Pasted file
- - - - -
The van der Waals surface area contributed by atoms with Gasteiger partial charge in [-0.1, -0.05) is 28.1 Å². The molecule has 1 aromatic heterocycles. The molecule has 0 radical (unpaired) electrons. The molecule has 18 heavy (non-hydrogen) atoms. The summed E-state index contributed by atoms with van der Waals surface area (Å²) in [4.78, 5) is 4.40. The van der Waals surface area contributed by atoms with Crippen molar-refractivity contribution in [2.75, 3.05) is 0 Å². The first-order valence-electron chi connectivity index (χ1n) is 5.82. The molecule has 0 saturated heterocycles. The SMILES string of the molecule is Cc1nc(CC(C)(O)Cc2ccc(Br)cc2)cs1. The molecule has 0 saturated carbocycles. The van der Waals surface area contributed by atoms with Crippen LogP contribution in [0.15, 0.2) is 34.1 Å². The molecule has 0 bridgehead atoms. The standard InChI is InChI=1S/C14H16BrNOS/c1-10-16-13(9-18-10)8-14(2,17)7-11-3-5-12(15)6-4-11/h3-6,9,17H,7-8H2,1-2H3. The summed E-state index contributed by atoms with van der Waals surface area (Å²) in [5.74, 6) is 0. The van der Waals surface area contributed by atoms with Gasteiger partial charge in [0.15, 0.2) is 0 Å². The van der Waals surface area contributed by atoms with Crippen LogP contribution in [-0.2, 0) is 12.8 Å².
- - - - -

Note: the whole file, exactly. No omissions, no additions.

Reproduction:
The van der Waals surface area contributed by atoms with Gasteiger partial charge in [-0.1, -0.05) is 28.1 Å². The molecule has 1 aromatic heterocycles. The molecule has 0 radical (unpaired) electrons. The molecule has 18 heavy (non-hydrogen) atoms. The summed E-state index contributed by atoms with van der Waals surface area (Å²) in [4.78, 5) is 4.40. The van der Waals surface area contributed by atoms with Crippen molar-refractivity contribution in [2.75, 3.05) is 0 Å². The first-order valence-electron chi connectivity index (χ1n) is 5.82. The molecule has 0 saturated heterocycles. The SMILES string of the molecule is Cc1nc(CC(C)(O)Cc2ccc(Br)cc2)cs1. The molecule has 0 saturated carbocycles. The van der Waals surface area contributed by atoms with Crippen LogP contribution in [0.15, 0.2) is 34.1 Å². The molecule has 0 bridgehead atoms. The standard InChI is InChI=1S/C14H16BrNOS/c1-10-16-13(9-18-10)8-14(2,17)7-11-3-5-12(15)6-4-11/h3-6,9,17H,7-8H2,1-2H3. The summed E-state index contributed by atoms with van der Waals surface area (Å²) in [5.74, 6) is 0. The van der Waals surface area contributed by atoms with Gasteiger partial charge in [0.15, 0.2) is 0 Å². The van der Waals surface area contributed by atoms with Crippen LogP contribution in [-0.2, 0) is 12.8 Å².